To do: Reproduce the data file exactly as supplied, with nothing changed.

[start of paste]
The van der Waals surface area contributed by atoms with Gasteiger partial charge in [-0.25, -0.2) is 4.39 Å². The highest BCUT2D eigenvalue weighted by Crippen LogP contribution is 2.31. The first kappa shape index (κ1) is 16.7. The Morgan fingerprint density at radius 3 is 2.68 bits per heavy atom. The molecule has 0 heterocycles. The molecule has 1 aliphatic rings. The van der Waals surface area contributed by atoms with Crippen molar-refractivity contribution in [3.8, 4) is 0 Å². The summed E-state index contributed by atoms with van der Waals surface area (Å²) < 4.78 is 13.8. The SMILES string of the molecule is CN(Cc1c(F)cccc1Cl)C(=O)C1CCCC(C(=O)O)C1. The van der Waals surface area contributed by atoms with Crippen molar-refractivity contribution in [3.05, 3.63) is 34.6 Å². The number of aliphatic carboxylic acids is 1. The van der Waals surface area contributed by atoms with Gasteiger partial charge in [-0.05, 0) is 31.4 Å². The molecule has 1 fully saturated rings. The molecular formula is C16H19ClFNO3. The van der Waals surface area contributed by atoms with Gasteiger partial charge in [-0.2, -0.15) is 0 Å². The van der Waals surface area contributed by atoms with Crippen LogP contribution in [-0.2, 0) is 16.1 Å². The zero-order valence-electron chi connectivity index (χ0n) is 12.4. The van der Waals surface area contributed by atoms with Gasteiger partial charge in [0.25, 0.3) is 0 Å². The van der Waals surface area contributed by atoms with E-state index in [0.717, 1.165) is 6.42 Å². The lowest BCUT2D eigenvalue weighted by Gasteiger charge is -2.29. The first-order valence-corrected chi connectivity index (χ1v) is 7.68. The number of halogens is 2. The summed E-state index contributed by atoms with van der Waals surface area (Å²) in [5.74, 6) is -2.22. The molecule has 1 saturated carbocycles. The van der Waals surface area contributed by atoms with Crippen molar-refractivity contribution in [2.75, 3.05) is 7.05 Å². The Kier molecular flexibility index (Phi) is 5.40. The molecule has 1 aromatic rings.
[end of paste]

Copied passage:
The van der Waals surface area contributed by atoms with Gasteiger partial charge in [-0.25, -0.2) is 4.39 Å². The highest BCUT2D eigenvalue weighted by Crippen LogP contribution is 2.31. The first kappa shape index (κ1) is 16.7. The Morgan fingerprint density at radius 3 is 2.68 bits per heavy atom. The molecule has 0 heterocycles. The molecule has 1 aliphatic rings. The van der Waals surface area contributed by atoms with Crippen molar-refractivity contribution in [3.8, 4) is 0 Å². The summed E-state index contributed by atoms with van der Waals surface area (Å²) < 4.78 is 13.8. The SMILES string of the molecule is CN(Cc1c(F)cccc1Cl)C(=O)C1CCCC(C(=O)O)C1. The van der Waals surface area contributed by atoms with Crippen molar-refractivity contribution in [3.05, 3.63) is 34.6 Å². The number of aliphatic carboxylic acids is 1. The van der Waals surface area contributed by atoms with Gasteiger partial charge in [-0.05, 0) is 31.4 Å². The molecule has 1 fully saturated rings. The molecular formula is C16H19ClFNO3. The van der Waals surface area contributed by atoms with Gasteiger partial charge in [-0.2, -0.15) is 0 Å². The van der Waals surface area contributed by atoms with Crippen LogP contribution in [-0.2, 0) is 16.1 Å². The zero-order valence-electron chi connectivity index (χ0n) is 12.4. The van der Waals surface area contributed by atoms with Gasteiger partial charge in [0.25, 0.3) is 0 Å². The van der Waals surface area contributed by atoms with E-state index in [0.717, 1.165) is 6.42 Å². The lowest BCUT2D eigenvalue weighted by Gasteiger charge is -2.29. The first-order valence-corrected chi connectivity index (χ1v) is 7.68. The number of halogens is 2. The summed E-state index contributed by atoms with van der Waals surface area (Å²) in [5.74, 6) is -2.22. The molecule has 1 saturated carbocycles. The van der Waals surface area contributed by atoms with Crippen molar-refractivity contribution in [2.75, 3.05) is 7.05 Å². The Kier molecular flexibility index (Phi) is 5.40. The molecule has 1 aromatic rings.